DES MOINES, IA – On Wednesday afternoon, a few dozen students at Drake University braved near-freezing temperatures to come out and hear Sen. Tim Scott’s, R-S.C. talk about how America’s boundless promise enabled his success as a Black American — despite the liberals who call him “Uncle Tim” for saying so.
“This is personal,” Scott said. “These people who call themselves progressive are attacking every rung of the ladder that helped me climb. I was the teenager whose spirit would have been crushed by a culture obsessed with identity politics and racial strife.”
That same evening, Scott spoke to a packed room at the Republican Party of Polk County’s Lincoln Dinner, receiving a polite standing ovation after giving another speech that also focused heavily on anti-wokeness.
“If you wanted to see the blueprint for ruining America, you’d have to make sure that in K-12 you have more indoctrination than education, if you want to ruin America,” Scott said. “You’d have to make sure the kids spend more time on CRT than they do ABC.“
Race is at the center of Scott’s pitch, and he leaned heavily into his story of coming from a poor Black family that successfully went “from cotton to Congress.”
It’s this success — America’s collective ability to move past discrimination, and Americans’ individual ability to overcome adversity — that the country should celebrate, Scott argues, rather than wallowing in pessimistic talk of systemic racism.
“I am living proof that our Founders were geniuses we should celebrate, not cancel … that we are, indeed, a land of opportunity, not a land of oppression,” he said in his afternoon speech.
But in this cycle, that’s not necessarily going to make Scott — who is largely viewed to be considering a presidential run — stand out should he decide to jump into the race, even in his own home state. Former South Carolina Gov. Nikki Haley, who was also in Iowa the day before, is running on her biography as a “brown girl growing up in a black-and-white world” whose rise from a humble immigrant family proves “America is not a racist country.” And entrepreneur Vivek Ramaswamy, who entered the race on Tuesday, is running on his recent “anti-woke” activism, which emphasizes patriotism and rugged individualism over claims of victimhood.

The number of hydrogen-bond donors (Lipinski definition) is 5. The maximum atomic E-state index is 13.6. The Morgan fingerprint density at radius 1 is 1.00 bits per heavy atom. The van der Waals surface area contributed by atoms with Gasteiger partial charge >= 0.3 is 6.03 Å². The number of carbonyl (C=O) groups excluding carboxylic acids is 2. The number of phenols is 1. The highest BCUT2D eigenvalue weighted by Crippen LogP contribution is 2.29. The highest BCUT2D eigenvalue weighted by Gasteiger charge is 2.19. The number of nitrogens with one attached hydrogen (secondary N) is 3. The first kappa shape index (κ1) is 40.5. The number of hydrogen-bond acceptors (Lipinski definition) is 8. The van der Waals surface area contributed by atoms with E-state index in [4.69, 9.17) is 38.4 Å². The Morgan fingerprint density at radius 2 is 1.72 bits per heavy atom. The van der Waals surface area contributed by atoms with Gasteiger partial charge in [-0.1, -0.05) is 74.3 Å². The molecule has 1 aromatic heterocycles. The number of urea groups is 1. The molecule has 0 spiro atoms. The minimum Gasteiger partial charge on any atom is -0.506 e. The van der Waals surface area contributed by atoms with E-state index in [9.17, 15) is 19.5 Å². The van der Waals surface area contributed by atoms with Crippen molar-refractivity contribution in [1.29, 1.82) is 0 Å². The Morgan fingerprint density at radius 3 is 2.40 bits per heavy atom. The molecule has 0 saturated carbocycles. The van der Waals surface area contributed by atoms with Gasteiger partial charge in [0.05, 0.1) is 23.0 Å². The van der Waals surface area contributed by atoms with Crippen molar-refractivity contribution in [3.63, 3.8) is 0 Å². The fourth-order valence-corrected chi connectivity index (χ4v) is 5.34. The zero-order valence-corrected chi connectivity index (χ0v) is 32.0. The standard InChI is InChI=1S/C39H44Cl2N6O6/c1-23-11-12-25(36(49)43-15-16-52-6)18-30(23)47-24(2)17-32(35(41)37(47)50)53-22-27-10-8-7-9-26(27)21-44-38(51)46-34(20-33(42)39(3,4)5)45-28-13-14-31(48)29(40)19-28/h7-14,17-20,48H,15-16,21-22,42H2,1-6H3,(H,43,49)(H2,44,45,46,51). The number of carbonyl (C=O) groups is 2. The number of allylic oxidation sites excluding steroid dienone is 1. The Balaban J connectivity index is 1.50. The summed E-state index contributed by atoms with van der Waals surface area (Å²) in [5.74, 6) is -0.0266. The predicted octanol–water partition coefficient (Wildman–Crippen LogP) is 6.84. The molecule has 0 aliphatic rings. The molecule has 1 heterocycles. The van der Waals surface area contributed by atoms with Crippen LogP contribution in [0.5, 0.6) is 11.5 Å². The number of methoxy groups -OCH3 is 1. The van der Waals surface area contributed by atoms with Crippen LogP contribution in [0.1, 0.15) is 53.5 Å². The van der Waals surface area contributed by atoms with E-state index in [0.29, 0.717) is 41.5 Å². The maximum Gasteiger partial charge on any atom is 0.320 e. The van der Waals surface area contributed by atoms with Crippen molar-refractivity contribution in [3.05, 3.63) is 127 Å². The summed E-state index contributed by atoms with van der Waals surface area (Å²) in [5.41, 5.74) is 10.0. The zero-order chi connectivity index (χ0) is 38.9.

Scott has some unique assets, though. His rhetoric puts a strong emphasis on faith and optimism and he has a record he’s proud of that he sees connecting to these themes, especially tax cuts for “opportunity zones” to draw businesses to underdeveloped areas. And while he’s occasionally criticized Donald Trump for straying into bigotry (as well as Joe Biden), he’s largely avoided antagonizing either side in the GOP’s ongoing civil war over how to handle the former president.
Instead he’s stuck to leading by example with years of positive un-Trumpy speeches in front of conservative audiences, where they have often been well-received. His latest remarks were similar, albeit with an especially high number of barbs pointed at the left.
Ryan Frederick, a 20-year old Republican studying politics and secondary education at Drake University, told Semafor Scott’s “positive” message that stressed “we’re not going to start hating our enemies” stood out to him in the 2024 field.
“I think that right now, the Republican Party’s at kind of a fork in the road, with Trump and DeSantis pushing in one way, where they’re really welcoming in a lot of white supremacists, and a lot of really divisive speech,” he said. “And I think that Sen. Scott takes it in a very different direction, where he’s willing to push back against some of those things.”
All of the potential voters I spoke with throughout the day rejected the idea that they’d vote for Scott — or any minority candidate, for that matter — based primarily on their skin color or ethnic background.
At the same time, they loved to hear him pushing back on “woke” rhetoric. 41-year-old Nathaniel Gavronsky, who described Scott as his “second favorite person in the entirety of the U.S. government” (behind Iowa Sen. Joni Ernst), told me that fellow Americans shouldn’t “tell people that because of the way they look or where they’re from that they have no chance of success.”
- In The Washington Post, Matthew Continetti argues that Scott “is poised to exceed expectations” in part because he “owes nothing to Trump” and carries his own brand. Everyone else in the field either “owe their high-ranking stature to the former president” or have been defined as “anti-Trumps” known for criticizing him in recent years.